Supporting Community Resilience in Conflict

Release Date: 
Thursday, November 19, 2015
© Jocelyn Kelly

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Resilience is an increasingly debated concept among humanitarian and development actors assisting communities impacted by natural disasters and armed conflict. Generally, there is acknowledgement of the need to strengthen individual, community and institutional mechanisms for coping with violence. Yet there is little agreement as to what resilience actually means, especially in the context of communities affected by conflict. Some consider resilience to be an end goal, while others consider it to be a process of adaptation.

A new study from the Harvard Humanitarian Initiative uses the Lord’s Resistance Army conflict as a case study to explore some manifestations of community resilience and self-protection mechanisms. The Lord’s Resistance Army (LRA) has carried out a reign of terror across four African countries over the past two decades, originating in northern Uganda and later moving to the border region between South Sudan, Central African Republic (CAR) and the Democratic Republic of the Congo (DRC). The group is known for its longevity and cult-like qualities, and its extreme violence against civilians.

In conversations with key experts and practitioners, this podcast will focus on lessons learned from the LRA conflict. We’ll draw on findings from the study’s two companion reports, which detail community experiences with and responses to violence, as well as illuminate the LRA’s internal structure and motivations. We’ll explore the practical and policy implications for humanitarian actors seeking to support communities affected by the LRA, or other non-state armed groups such as Boko Haram or Al Shabab.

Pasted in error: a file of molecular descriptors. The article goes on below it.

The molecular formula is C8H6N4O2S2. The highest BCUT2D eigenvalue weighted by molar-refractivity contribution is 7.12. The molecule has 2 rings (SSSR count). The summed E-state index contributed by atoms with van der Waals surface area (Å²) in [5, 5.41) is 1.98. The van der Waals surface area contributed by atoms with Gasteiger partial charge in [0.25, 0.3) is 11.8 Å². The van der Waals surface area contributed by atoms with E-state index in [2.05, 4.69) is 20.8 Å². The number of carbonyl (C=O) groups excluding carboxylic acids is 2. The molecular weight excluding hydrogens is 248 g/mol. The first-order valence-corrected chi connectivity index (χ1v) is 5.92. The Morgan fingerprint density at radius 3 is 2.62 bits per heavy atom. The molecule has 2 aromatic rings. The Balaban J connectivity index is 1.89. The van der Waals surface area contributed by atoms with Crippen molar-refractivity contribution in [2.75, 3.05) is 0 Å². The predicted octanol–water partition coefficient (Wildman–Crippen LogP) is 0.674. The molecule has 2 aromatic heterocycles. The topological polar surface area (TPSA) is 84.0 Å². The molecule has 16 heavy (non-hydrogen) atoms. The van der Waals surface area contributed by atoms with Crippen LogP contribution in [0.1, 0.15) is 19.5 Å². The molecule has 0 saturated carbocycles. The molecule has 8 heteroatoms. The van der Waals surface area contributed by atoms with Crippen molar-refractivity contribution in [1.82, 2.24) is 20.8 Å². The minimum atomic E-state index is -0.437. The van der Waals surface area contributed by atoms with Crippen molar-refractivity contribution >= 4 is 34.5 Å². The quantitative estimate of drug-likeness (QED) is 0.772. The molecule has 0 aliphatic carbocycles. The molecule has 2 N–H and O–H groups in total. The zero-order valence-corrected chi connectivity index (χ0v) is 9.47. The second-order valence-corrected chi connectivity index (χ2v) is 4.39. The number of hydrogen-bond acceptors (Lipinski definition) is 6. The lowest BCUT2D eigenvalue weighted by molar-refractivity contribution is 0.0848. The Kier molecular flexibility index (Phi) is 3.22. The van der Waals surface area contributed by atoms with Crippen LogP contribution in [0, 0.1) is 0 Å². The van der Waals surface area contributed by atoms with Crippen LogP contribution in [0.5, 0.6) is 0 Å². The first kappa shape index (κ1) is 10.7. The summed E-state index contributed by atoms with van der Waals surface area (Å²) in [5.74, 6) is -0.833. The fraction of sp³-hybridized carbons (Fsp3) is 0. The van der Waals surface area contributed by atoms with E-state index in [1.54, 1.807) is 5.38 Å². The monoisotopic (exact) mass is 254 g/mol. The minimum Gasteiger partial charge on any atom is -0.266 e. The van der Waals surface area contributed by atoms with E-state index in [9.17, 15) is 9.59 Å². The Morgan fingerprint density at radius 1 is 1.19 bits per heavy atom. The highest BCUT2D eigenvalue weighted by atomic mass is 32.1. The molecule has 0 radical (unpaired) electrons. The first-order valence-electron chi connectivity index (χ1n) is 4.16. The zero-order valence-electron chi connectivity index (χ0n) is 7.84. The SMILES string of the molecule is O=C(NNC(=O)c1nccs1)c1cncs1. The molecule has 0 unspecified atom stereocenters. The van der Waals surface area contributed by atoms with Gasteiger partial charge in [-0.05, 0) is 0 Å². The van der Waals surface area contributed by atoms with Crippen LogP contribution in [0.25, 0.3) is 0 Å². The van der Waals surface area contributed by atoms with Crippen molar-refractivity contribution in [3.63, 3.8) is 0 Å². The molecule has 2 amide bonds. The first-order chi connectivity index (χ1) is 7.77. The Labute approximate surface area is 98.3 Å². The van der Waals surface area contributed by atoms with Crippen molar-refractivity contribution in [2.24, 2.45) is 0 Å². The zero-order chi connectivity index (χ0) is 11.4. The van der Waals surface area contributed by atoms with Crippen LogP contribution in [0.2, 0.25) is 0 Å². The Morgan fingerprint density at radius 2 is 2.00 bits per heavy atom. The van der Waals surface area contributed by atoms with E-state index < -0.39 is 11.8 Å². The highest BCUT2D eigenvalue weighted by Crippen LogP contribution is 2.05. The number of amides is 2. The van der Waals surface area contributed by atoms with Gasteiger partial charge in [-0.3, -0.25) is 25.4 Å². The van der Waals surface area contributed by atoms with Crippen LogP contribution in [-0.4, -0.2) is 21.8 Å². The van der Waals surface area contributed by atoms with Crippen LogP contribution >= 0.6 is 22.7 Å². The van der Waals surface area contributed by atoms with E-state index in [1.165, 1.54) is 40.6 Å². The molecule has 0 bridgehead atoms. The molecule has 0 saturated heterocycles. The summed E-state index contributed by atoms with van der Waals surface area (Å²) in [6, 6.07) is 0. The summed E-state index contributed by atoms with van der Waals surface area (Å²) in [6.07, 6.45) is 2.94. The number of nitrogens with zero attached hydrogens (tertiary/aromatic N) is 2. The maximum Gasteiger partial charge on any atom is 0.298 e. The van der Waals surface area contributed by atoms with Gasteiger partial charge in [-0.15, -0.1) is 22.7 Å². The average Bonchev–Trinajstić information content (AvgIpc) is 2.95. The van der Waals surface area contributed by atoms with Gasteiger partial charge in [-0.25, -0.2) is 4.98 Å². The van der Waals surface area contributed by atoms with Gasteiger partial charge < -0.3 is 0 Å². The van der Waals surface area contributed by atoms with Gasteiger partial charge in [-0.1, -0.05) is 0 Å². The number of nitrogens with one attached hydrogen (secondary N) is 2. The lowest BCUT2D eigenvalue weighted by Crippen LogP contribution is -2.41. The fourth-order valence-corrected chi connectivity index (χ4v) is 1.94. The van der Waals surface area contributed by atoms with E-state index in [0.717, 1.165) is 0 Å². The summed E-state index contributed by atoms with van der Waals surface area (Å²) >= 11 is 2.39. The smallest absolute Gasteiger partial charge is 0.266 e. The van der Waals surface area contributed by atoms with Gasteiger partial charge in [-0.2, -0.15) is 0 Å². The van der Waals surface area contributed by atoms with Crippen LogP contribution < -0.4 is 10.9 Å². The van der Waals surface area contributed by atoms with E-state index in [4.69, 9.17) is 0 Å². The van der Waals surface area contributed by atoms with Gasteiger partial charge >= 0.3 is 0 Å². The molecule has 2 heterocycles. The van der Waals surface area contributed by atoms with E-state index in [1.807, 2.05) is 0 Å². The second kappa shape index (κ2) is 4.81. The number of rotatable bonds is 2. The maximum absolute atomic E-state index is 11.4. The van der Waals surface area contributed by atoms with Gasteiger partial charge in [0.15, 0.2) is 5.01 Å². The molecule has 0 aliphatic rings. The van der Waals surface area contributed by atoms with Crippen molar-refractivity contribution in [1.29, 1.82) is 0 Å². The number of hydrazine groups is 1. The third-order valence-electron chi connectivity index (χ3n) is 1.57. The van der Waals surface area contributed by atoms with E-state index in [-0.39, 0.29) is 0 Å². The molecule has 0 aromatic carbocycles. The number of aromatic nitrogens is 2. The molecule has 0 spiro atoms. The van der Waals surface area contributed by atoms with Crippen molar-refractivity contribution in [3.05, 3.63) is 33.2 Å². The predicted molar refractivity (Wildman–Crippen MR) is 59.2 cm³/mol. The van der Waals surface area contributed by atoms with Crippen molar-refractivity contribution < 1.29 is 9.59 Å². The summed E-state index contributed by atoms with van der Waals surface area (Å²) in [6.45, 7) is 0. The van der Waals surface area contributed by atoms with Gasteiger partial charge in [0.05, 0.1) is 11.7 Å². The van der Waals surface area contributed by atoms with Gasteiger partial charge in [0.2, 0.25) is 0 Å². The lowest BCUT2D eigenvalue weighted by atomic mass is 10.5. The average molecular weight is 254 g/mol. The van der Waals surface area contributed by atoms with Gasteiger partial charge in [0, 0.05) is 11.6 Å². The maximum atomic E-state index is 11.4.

The podcast will explore the following questions:

  • What does community resilience mean, and how can humanitarian actors support resilience efforts ?
  • What unique mechanisms for peacebuilding and self protection have been developed by communities threatened by non-state armed groups ?
  • What lessons can humanitarian actors learn from populations affected by non-state armed groups, and how can these lessons inform community responses to other extremist groups?
  • As the Central African Republic and South Sudan are threatened by renewed insecurity, how can we leverage resilience mechanisms for better equipping communities to deal with the vulnerabilities of conflict and the outcomes of that violence?

Expert Commentators: 

Eunice Apio
Director, Facilitation for Peace and Development (FAPAD)
Twitter: @FAPADUganda
Jérôme Grimaud
Humanitarian Affairs Officer, Humanitarian Access and Protection of Civilians, UN OCHA, C.A.R.
Twitter: @OCHA_CAR
Jocelyn Kelly
Director, Women in War Program, HHI
Twitter: @jtdkelly
Sean Poole
Director of International Programs, Invisible Children
Twitter: @seancpoole
Paul Ronan
Project Director, The Resolve LRA Crisis Initiative
Twitter: @pauldronan
Father Ernest Sugule
Peace Mediator, founder of Solidarity and Integral Assistance to Destitute People (SAIPED), D.R.C.



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